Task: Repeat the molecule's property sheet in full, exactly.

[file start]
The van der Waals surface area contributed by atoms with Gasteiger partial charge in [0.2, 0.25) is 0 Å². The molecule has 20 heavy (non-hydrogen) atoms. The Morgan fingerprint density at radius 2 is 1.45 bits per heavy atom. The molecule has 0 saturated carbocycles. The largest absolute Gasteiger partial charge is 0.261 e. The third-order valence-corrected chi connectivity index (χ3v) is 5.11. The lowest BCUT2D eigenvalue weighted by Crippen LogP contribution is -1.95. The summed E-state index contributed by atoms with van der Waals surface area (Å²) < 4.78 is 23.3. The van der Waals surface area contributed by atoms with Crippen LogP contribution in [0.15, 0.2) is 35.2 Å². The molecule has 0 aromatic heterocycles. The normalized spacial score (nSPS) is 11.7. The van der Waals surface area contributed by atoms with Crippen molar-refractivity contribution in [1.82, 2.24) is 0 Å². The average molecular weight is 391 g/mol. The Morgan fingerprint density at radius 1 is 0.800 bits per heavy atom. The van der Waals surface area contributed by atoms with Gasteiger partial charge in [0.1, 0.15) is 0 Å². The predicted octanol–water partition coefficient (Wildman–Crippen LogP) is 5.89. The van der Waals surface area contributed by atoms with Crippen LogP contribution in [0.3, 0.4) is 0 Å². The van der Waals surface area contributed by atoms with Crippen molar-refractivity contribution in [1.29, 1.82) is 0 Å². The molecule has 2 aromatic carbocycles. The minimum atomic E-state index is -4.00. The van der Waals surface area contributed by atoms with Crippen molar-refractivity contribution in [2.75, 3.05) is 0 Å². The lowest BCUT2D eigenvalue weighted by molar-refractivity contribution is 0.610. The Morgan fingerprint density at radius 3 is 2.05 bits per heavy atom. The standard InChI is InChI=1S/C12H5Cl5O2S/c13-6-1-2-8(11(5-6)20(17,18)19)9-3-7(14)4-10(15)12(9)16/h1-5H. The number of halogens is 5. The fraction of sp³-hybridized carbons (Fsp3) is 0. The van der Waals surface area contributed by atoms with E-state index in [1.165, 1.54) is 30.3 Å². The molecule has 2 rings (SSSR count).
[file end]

The van der Waals surface area contributed by atoms with Gasteiger partial charge in [0.2, 0.25) is 0 Å². The molecule has 20 heavy (non-hydrogen) atoms. The Morgan fingerprint density at radius 2 is 1.45 bits per heavy atom. The molecule has 0 saturated carbocycles. The largest absolute Gasteiger partial charge is 0.261 e. The third-order valence-corrected chi connectivity index (χ3v) is 5.11. The lowest BCUT2D eigenvalue weighted by Crippen LogP contribution is -1.95. The summed E-state index contributed by atoms with van der Waals surface area (Å²) < 4.78 is 23.3. The van der Waals surface area contributed by atoms with Crippen LogP contribution in [0.15, 0.2) is 35.2 Å². The molecule has 0 aromatic heterocycles. The normalized spacial score (nSPS) is 11.7. The van der Waals surface area contributed by atoms with Crippen molar-refractivity contribution in [1.82, 2.24) is 0 Å². The average molecular weight is 391 g/mol. The Morgan fingerprint density at radius 1 is 0.800 bits per heavy atom. The van der Waals surface area contributed by atoms with Gasteiger partial charge in [0.1, 0.15) is 0 Å². The predicted octanol–water partition coefficient (Wildman–Crippen LogP) is 5.89. The van der Waals surface area contributed by atoms with Crippen LogP contribution in [0.3, 0.4) is 0 Å². The van der Waals surface area contributed by atoms with Crippen molar-refractivity contribution in [1.29, 1.82) is 0 Å². The molecule has 2 aromatic carbocycles. The minimum atomic E-state index is -4.00. The van der Waals surface area contributed by atoms with Crippen molar-refractivity contribution in [2.75, 3.05) is 0 Å². The lowest BCUT2D eigenvalue weighted by molar-refractivity contribution is 0.610. The Morgan fingerprint density at radius 3 is 2.05 bits per heavy atom. The standard InChI is InChI=1S/C12H5Cl5O2S/c13-6-1-2-8(11(5-6)20(17,18)19)9-3-7(14)4-10(15)12(9)16/h1-5H. The number of halogens is 5. The fraction of sp³-hybridized carbons (Fsp3) is 0. The van der Waals surface area contributed by atoms with E-state index in [1.165, 1.54) is 30.3 Å². The molecule has 2 rings (SSSR count).